If you’ve watched Stranger Things (which you probably have), you know the entire show is full of iconic movie references. Whether it’s the first season’s nod to The Goonies and Stand By Me, or the third season’s Back to the Future mentions, the Netflix show knows its audience (which is again, everybody).

Ross and Matt Duffer, brothers and co-creators of the show, constantly talk about their influences which can be summed up by a handful of people: Stephen King (ItFirestarter, Carrie), Steven Spielberg (Jurassic ParkJawsE.T.), Wes Craven (Nightmare on Elm StreetThe Hills Have Eyes) and John Carpenter (HalloweenThe Thing).

“I think it’s almost divided, in a way, into thirds,” explained Ross to The Hollywood Reporter in August 2016. “I mean, it’s very simplified. Because the teens are almost in that, whether it’s Carpenter, King or Wes Craven. It’s like they’re in that Halloween mode where they’re having s-x and getting into trouble and there’s obviously darkness that comes with that that’s symbolized by this monster.”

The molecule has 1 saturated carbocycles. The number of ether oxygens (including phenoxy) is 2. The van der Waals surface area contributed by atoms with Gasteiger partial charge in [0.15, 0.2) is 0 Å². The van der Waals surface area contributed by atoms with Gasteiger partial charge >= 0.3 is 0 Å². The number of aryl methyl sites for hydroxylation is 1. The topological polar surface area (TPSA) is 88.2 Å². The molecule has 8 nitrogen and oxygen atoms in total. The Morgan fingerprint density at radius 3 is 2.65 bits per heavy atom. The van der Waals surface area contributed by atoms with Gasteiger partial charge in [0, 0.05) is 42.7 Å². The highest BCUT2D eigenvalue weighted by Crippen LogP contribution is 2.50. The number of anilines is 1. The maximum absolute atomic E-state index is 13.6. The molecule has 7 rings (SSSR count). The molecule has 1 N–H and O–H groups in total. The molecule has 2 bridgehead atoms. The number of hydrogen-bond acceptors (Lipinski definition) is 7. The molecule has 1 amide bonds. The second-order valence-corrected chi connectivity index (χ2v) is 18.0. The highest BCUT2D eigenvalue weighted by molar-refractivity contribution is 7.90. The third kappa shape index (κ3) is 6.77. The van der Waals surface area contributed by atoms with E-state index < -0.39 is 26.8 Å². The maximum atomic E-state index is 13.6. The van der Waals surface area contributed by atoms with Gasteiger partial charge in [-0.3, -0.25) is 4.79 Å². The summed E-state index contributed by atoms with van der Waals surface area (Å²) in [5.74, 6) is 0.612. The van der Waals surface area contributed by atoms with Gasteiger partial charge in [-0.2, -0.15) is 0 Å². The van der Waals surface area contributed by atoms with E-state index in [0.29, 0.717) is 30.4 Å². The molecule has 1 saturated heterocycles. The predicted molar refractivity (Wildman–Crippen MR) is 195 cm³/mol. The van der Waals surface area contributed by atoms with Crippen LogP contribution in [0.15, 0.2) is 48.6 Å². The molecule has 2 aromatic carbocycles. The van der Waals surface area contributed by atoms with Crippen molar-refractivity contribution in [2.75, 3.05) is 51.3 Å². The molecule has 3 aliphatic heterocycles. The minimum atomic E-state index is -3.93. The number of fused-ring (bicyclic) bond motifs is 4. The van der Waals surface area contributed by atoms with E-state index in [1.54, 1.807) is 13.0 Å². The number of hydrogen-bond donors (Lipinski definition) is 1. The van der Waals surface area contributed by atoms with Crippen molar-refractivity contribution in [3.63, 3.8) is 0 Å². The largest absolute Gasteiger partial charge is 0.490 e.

He added, “With the kids it’s more, yes there’s the Spielberg stuff, but that’s where it gets a little confusing, because part of it is the Spielberg stuff like E.T., and because with adults, we really wanted that Close Encounters feel with Joyce and stuff, or Jaws, where it’s like these people that don’t really believe in the extraordinary coming encounter with that, and that’s where you get the sense of wonder with the Christmas lights and all that, which is what we really wanted.”

In an interview with The Guardian, Ross mentioned Spielberg once again as a huge influence. “So the idea was, could we take – what Spielberg did in the 80s was he took these kind of B-movie ideas, like flying saucers or killer sharks, and he elevated it. In this new medium, can we go back and try and do a little of what he did, take something that’s been relegated to being cheesy, and can you do an elevated version of that?” And that’s exactly what they did!

Ross and Matt also expressed how audiences loved to see original content like Stranger Things, while having such a nostalgic feel to it due to its movie nods to films many people loved growing up. It’s a nice break from constant remakes which Hollywood seems to be obsessed with currently. “I think audiences are getting excited; they want to see original stuff out there,” Ross told The Hollywood Reporter. “I think people are embracing this, because it’s really us just going, ‘Hey, these were the movies we loved, these were the types of stories we loved,’ and in all honesty, we couldn’t get this made as a movie in a million years.”

Scroll through our gallery for all of the movie references in Stranger Things.

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